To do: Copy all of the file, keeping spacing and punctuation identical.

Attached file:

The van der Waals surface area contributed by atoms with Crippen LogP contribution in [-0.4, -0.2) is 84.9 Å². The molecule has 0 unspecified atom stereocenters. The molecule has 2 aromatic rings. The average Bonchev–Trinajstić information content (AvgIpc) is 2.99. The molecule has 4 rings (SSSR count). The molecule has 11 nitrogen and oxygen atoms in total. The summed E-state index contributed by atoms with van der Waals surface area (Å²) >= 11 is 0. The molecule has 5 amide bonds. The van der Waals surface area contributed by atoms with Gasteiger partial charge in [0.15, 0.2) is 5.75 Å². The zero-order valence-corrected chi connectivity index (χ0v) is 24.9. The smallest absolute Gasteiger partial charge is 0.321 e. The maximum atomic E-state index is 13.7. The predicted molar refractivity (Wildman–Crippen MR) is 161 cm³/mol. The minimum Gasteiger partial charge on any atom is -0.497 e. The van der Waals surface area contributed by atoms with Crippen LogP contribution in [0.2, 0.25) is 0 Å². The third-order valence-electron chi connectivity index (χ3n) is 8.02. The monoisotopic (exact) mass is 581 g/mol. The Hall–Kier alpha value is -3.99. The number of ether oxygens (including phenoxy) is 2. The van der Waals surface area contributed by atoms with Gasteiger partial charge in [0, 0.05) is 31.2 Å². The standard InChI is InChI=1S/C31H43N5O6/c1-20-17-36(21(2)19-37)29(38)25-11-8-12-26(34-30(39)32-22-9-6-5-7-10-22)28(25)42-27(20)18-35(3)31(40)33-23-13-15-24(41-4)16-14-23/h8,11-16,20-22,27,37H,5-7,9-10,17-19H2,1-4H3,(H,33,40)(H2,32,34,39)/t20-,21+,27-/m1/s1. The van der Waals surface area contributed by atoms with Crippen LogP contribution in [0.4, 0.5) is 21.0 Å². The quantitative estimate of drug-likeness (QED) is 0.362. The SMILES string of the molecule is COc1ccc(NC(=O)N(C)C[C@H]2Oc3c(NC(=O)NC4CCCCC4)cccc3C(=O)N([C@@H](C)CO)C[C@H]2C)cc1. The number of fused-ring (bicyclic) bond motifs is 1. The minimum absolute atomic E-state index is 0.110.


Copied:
The van der Waals surface area contributed by atoms with Crippen LogP contribution in [-0.4, -0.2) is 84.9 Å². The molecule has 0 unspecified atom stereocenters. The molecule has 2 aromatic rings. The average Bonchev–Trinajstić information content (AvgIpc) is 2.99. The molecule has 4 rings (SSSR count). The molecule has 11 nitrogen and oxygen atoms in total. The summed E-state index contributed by atoms with van der Waals surface area (Å²) >= 11 is 0. The molecule has 5 amide bonds. The van der Waals surface area contributed by atoms with Gasteiger partial charge in [0.15, 0.2) is 5.75 Å². The zero-order valence-corrected chi connectivity index (χ0v) is 24.9. The smallest absolute Gasteiger partial charge is 0.321 e. The maximum atomic E-state index is 13.7. The predicted molar refractivity (Wildman–Crippen MR) is 161 cm³/mol. The minimum Gasteiger partial charge on any atom is -0.497 e. The van der Waals surface area contributed by atoms with Crippen LogP contribution in [0.2, 0.25) is 0 Å². The third-order valence-electron chi connectivity index (χ3n) is 8.02. The monoisotopic (exact) mass is 581 g/mol. The Hall–Kier alpha value is -3.99. The number of ether oxygens (including phenoxy) is 2. The van der Waals surface area contributed by atoms with Gasteiger partial charge in [0, 0.05) is 31.2 Å². The standard InChI is InChI=1S/C31H43N5O6/c1-20-17-36(21(2)19-37)29(38)25-11-8-12-26(34-30(39)32-22-9-6-5-7-10-22)28(25)42-27(20)18-35(3)31(40)33-23-13-15-24(41-4)16-14-23/h8,11-16,20-22,27,37H,5-7,9-10,17-19H2,1-4H3,(H,33,40)(H2,32,34,39)/t20-,21+,27-/m1/s1. The van der Waals surface area contributed by atoms with Crippen LogP contribution in [0.4, 0.5) is 21.0 Å². The quantitative estimate of drug-likeness (QED) is 0.362. The SMILES string of the molecule is COc1ccc(NC(=O)N(C)C[C@H]2Oc3c(NC(=O)NC4CCCCC4)cccc3C(=O)N([C@@H](C)CO)C[C@H]2C)cc1. The number of fused-ring (bicyclic) bond motifs is 1. The minimum absolute atomic E-state index is 0.110.